Why should I stay in Academia? Bridging Generations of Researchers in Visualization

Tuesday, October 27: 12:00pm-1:30pm MDT

Organizers: Renata G. Raidou (University of Groningen), Ingrid Hotz (Linköping University)
Video Preview

The question “(Why) should I stay in academia?” emerges often in the minds of researchers and in discussions in our community. In general, junior researchers might be more affected, but this is a choice that all levels of academic seniority face. Our panel targets an open discussion on the active choice of “staying or leaving” and its reasons, on the positives and negatives of both possible paths (academia vs. industry), and on how we, as a community, can foster a healthier environment to support and equip our members—whether they decide to stay in academia, or not. Our choice of panelists (Silvia Miksch, Johanna Beyer, Chuck Hansen, Jan Reininghaus, Bei Wang, and Jack van Wijk) pays attention to the inclusion of researchers from different academic ages and with different paths, to reflect different career and life challenges. We have ensured gender balance among our panelists, as female researchers often face different (and additional) challenges, and we have included a panelist from industry, to represent both sides of the coin. We anticipate that our panel will engage a large group of researchers at different career stages in a lively discussion to shape our community. To engage the audience and involve them as much as possible into the discussion, the panel will feature an additional anonymous platform, where everyone can freely ask questions and provide suggestions for discussion—before, during, and after the event. For more details and announcements, visit this link:

The role of vis and data researchers during a public health crisis

Thursday, October 29: 12:00pm-1:30pm MDT

Organizers: Arvind Satyanarayan (Massachusetts Institute of Technology), Carlos Scheidegger (University of Arizona)
Video Preview

We in the field like to think of visualization and data analysis as an unconditional good: a tool that enables clarity, communicates truth, and facilitates understanding. It stands to reason, then, that in a public health crisis such as the one we are going through, visualization and data researchers should be a part of the solution. But can we, and should we? What are the risks? Does the self-image of the field hold up with the current existing sociopolitical context?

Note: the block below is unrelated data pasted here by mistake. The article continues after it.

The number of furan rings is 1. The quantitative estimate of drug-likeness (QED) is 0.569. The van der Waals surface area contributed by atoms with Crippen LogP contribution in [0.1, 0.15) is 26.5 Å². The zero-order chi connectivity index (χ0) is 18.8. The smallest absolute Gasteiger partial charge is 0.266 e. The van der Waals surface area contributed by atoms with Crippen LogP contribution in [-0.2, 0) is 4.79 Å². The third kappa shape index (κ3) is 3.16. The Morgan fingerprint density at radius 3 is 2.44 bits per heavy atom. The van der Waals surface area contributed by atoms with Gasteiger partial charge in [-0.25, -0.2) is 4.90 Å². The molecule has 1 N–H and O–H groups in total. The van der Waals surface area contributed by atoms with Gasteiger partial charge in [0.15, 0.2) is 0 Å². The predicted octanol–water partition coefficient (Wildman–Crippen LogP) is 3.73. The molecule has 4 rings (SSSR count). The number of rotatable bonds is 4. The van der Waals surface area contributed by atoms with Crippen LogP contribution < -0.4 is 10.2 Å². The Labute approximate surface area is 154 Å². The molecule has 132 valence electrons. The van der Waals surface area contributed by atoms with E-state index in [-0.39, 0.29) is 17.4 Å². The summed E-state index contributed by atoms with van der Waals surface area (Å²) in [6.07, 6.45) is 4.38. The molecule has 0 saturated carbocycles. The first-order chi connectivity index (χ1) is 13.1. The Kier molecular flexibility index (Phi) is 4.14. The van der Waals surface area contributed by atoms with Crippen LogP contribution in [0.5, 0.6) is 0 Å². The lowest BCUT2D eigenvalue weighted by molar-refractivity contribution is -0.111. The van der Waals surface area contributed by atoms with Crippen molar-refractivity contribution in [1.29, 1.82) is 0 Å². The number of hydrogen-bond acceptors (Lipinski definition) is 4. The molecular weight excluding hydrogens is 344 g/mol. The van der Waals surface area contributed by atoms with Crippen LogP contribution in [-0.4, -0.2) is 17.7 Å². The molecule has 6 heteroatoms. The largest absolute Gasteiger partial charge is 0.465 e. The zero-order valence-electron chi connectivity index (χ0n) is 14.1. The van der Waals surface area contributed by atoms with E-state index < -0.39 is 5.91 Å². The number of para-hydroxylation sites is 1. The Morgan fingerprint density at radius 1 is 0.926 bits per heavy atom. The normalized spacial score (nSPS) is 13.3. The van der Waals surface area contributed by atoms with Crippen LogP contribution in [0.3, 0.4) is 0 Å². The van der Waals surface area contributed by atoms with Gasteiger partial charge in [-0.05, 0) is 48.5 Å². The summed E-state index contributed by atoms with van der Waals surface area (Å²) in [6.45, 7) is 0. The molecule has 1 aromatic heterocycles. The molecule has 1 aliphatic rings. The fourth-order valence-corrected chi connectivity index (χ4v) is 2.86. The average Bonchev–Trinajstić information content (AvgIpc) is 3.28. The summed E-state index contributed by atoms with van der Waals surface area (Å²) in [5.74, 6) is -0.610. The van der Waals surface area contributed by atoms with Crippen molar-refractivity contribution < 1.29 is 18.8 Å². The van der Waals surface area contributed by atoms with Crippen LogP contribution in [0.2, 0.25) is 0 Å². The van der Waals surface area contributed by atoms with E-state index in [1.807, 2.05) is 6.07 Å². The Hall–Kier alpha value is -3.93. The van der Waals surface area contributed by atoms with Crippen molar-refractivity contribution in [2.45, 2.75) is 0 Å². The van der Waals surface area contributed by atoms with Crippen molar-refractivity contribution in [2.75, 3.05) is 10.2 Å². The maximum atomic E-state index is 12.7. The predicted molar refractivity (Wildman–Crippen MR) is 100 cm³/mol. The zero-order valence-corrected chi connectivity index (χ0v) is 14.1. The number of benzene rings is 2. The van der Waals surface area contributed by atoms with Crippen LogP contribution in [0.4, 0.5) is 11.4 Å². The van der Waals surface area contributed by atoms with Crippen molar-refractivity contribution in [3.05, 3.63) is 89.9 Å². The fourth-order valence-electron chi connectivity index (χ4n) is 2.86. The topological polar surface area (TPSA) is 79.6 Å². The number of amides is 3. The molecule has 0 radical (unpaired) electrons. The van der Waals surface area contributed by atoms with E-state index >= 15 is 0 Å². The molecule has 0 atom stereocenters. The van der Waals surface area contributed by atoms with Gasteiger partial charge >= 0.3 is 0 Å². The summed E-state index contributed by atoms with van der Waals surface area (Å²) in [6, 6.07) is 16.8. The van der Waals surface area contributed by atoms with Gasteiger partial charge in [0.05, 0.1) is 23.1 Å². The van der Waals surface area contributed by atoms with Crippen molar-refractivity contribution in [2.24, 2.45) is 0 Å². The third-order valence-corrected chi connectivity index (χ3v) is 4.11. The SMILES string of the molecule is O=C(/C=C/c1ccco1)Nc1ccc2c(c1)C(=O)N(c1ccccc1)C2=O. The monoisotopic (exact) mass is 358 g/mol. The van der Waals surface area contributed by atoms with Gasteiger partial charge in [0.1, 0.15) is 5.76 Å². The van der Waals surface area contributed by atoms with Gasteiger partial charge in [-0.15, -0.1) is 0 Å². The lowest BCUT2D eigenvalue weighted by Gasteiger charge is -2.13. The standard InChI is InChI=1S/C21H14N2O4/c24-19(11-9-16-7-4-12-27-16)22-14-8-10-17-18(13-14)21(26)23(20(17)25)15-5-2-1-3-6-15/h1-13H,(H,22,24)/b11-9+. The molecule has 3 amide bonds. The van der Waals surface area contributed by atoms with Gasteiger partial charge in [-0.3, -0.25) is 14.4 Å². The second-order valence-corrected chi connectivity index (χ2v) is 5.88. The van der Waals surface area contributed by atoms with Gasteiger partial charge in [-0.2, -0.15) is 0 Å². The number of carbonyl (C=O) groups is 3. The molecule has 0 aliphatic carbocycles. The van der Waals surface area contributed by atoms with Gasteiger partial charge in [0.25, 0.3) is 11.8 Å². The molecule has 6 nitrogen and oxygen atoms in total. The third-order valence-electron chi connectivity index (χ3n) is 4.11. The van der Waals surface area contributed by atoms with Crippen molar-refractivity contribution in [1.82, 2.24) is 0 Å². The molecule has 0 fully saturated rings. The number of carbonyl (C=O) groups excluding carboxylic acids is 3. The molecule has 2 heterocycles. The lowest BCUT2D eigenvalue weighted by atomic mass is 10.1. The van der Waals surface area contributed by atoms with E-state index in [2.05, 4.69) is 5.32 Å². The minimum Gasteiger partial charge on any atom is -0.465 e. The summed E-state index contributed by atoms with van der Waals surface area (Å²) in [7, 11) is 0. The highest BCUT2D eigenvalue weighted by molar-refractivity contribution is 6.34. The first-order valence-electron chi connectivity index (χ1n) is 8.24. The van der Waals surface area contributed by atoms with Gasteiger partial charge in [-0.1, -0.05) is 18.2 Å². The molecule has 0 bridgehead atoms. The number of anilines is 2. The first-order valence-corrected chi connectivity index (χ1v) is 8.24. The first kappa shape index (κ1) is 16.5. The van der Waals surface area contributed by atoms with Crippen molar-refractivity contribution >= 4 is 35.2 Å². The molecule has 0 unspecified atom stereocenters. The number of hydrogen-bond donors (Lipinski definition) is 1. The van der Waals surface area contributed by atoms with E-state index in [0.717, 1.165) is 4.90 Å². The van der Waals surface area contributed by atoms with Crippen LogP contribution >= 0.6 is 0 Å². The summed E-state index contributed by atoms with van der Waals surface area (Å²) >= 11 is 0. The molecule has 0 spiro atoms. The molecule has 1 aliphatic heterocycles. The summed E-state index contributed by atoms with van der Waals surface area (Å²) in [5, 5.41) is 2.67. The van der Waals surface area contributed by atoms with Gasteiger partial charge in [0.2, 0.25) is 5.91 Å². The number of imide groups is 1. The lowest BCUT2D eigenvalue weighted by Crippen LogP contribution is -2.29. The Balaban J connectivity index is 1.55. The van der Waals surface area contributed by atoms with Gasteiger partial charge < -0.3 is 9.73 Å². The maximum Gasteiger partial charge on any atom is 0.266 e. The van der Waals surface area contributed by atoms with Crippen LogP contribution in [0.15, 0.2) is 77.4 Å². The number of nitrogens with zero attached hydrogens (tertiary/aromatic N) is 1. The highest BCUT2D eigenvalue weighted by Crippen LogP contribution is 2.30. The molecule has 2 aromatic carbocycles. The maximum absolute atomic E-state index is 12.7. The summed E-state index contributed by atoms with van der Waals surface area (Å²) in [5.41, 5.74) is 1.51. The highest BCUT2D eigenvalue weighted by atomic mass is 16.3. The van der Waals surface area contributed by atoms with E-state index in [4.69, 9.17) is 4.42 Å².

In this panel, we will bring top researchers in visualization and data management to discuss how—and whether—visualization and data researchers can build effective solutions for urgent public health problems.

Visualization for Social Good

Friday, October 30: 10:00am-11:30am MDT

Organizers: Leilani Battle (University of Maryland), Michelle A. Borkin (Northeastern University), Michael Correll (Tableau Software), Lane Harrison (Worcester Polytechnic Institute), Evan Peck (Bucknell University)
Panelists: Catherine D’Ignazio (Tufts University), Ronald Metoyer (University of Notre Dame), Michelle Borkin (Northeastern University), Evan Peck (Bucknell University)
Video Preview

After reflection on the Visualization for Social Good tutorial at IEEE VIS 2019, we noticed a perception that work using the power of visualization to further the public good was under-studied or otherwise not part of the main VIS conference. At the same time, there is a growing “techlash” that highlights the potential of data science (and data visualization) as tools for reinforcing structures of inequality and injustice. We envision this panel to function as a way of airing these competing viewpoints and providing guidance on how the visualization community should use their power and responsibilities in the world. As such, we have centered our panelists’ statements around response to a single question:

What role (if any) should data visualization play in effecting positive change in the world?